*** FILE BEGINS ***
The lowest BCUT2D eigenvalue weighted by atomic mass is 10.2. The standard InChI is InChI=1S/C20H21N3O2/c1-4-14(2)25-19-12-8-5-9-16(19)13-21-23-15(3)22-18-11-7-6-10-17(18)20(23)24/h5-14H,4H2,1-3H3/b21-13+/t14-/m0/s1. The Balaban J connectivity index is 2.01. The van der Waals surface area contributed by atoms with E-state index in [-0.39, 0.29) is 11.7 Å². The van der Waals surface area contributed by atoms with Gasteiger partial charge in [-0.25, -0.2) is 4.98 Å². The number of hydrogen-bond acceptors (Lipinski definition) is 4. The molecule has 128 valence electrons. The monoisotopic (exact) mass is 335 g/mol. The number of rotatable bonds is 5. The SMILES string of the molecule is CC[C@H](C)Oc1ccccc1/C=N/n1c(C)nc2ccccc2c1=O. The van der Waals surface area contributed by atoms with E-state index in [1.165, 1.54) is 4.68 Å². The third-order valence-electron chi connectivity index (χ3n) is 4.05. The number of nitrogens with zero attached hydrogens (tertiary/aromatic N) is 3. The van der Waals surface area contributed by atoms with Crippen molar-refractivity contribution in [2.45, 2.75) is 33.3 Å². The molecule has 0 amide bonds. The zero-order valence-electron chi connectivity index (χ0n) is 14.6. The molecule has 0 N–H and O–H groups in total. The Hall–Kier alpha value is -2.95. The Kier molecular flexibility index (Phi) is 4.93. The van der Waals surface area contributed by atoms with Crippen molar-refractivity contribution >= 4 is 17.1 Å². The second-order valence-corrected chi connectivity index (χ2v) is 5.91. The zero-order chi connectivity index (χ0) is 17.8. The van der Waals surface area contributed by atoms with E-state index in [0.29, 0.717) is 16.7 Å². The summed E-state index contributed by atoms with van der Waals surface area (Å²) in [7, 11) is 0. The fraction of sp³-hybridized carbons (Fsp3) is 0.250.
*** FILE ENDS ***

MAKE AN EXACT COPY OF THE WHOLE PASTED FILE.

The lowest BCUT2D eigenvalue weighted by atomic mass is 10.2. The standard InChI is InChI=1S/C20H21N3O2/c1-4-14(2)25-19-12-8-5-9-16(19)13-21-23-15(3)22-18-11-7-6-10-17(18)20(23)24/h5-14H,4H2,1-3H3/b21-13+/t14-/m0/s1. The Balaban J connectivity index is 2.01. The van der Waals surface area contributed by atoms with E-state index in [-0.39, 0.29) is 11.7 Å². The van der Waals surface area contributed by atoms with Gasteiger partial charge in [-0.25, -0.2) is 4.98 Å². The number of hydrogen-bond acceptors (Lipinski definition) is 4. The molecule has 128 valence electrons. The monoisotopic (exact) mass is 335 g/mol. The number of rotatable bonds is 5. The SMILES string of the molecule is CC[C@H](C)Oc1ccccc1/C=N/n1c(C)nc2ccccc2c1=O. The van der Waals surface area contributed by atoms with E-state index in [1.165, 1.54) is 4.68 Å². The third-order valence-electron chi connectivity index (χ3n) is 4.05. The number of nitrogens with zero attached hydrogens (tertiary/aromatic N) is 3. The van der Waals surface area contributed by atoms with Crippen molar-refractivity contribution in [2.45, 2.75) is 33.3 Å². The molecule has 0 amide bonds. The zero-order valence-electron chi connectivity index (χ0n) is 14.6. The molecule has 0 N–H and O–H groups in total. The Hall–Kier alpha value is -2.95. The Kier molecular flexibility index (Phi) is 4.93. The van der Waals surface area contributed by atoms with Crippen molar-refractivity contribution >= 4 is 17.1 Å². The second-order valence-corrected chi connectivity index (χ2v) is 5.91. The zero-order chi connectivity index (χ0) is 17.8. The van der Waals surface area contributed by atoms with E-state index in [0.29, 0.717) is 16.7 Å². The summed E-state index contributed by atoms with van der Waals surface area (Å²) in [7, 11) is 0. The fraction of sp³-hybridized carbons (Fsp3) is 0.250.